<!-- Render the array of notes using v-for directive just like a for loop -->
  <div v-for="note in notes" v-bind:key="note.title">
    <h3>{{ note.title }}</h3>
    <p>{{ note.text }}</p>
  </div>
</template>

<script>
import { ref } from 'vue';

export default {
  // Using the composition API to set our component variables
  setup() {
    let notes = ref([
      { title: 'Shopping List', text: 'Tomatoes, Milk, Salt' },
      { title: 'Book', text: 'Name of the wind' },
      { title: 'Note', text: 'This is a note' },
    ]);
    
    return {
      notes,
    };
  }
}
</script>

<style scoped>

</style>

Modify the App.vue file to add a wrapper div with some minor styling so the notes are displayed nicely.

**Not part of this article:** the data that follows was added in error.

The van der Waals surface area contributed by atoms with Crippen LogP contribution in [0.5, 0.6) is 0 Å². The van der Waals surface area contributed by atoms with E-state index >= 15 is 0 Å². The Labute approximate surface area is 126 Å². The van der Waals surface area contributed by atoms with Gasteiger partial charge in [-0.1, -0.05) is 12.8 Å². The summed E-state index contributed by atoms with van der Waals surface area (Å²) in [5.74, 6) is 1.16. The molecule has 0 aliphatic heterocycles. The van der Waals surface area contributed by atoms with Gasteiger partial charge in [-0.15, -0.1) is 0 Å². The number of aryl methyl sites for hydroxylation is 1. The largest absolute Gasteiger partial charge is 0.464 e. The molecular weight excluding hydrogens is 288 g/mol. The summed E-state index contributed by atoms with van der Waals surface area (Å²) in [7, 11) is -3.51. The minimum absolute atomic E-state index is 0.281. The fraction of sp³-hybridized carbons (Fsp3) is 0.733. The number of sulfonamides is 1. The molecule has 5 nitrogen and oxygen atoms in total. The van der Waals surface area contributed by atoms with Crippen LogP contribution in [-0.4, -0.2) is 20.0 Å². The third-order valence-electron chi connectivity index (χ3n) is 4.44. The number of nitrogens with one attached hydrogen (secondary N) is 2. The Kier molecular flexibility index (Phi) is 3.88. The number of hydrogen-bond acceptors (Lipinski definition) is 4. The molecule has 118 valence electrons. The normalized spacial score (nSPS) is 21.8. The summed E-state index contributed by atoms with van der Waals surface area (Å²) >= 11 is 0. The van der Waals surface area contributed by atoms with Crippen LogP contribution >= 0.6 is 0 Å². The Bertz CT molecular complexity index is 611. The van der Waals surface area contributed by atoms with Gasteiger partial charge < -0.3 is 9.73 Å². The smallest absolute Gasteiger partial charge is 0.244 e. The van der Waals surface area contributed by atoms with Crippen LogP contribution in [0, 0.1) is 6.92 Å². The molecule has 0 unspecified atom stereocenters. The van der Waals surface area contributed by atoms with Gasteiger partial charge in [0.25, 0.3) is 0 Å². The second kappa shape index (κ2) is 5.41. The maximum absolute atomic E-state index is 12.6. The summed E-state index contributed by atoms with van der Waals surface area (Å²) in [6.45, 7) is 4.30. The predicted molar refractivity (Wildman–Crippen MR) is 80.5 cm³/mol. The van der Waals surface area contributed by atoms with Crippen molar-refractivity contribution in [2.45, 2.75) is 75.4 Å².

App.vue

<template>
  <div class="wrapper">
    <NotesList />
  </div>
</template>

<script>
import NotesList from './components/NotesList.vue'

export default {
  name: 'App',
  components: {
    NotesList
  }
}
</script>

<style>
#app {
  font-family: Avenir, Helvetica, Arial, sans-serif;
  -webkit-font-smoothing: antialiased;
  -moz-osx-font-smoothing: grayscale;
  color: #2c3e50;
  margin-top: 60px;
}

.wrapper {
  width: 40%;
  margin: auto;
  display: flex;
  flex-direction: column;
}
</style>

Run Vue with Firebase emulator

To develop and test this locally we'll need to run Vue alongside the Firebase emulator so that Vue can make requests to our Firebase functions. At the moment even if you just try to run them separately they both try to run on port 8080 so you'll only be able to run one at a time. Let's fix this now.

Change the Firebase emulator to run on a different port, I had to change mine to port 8082.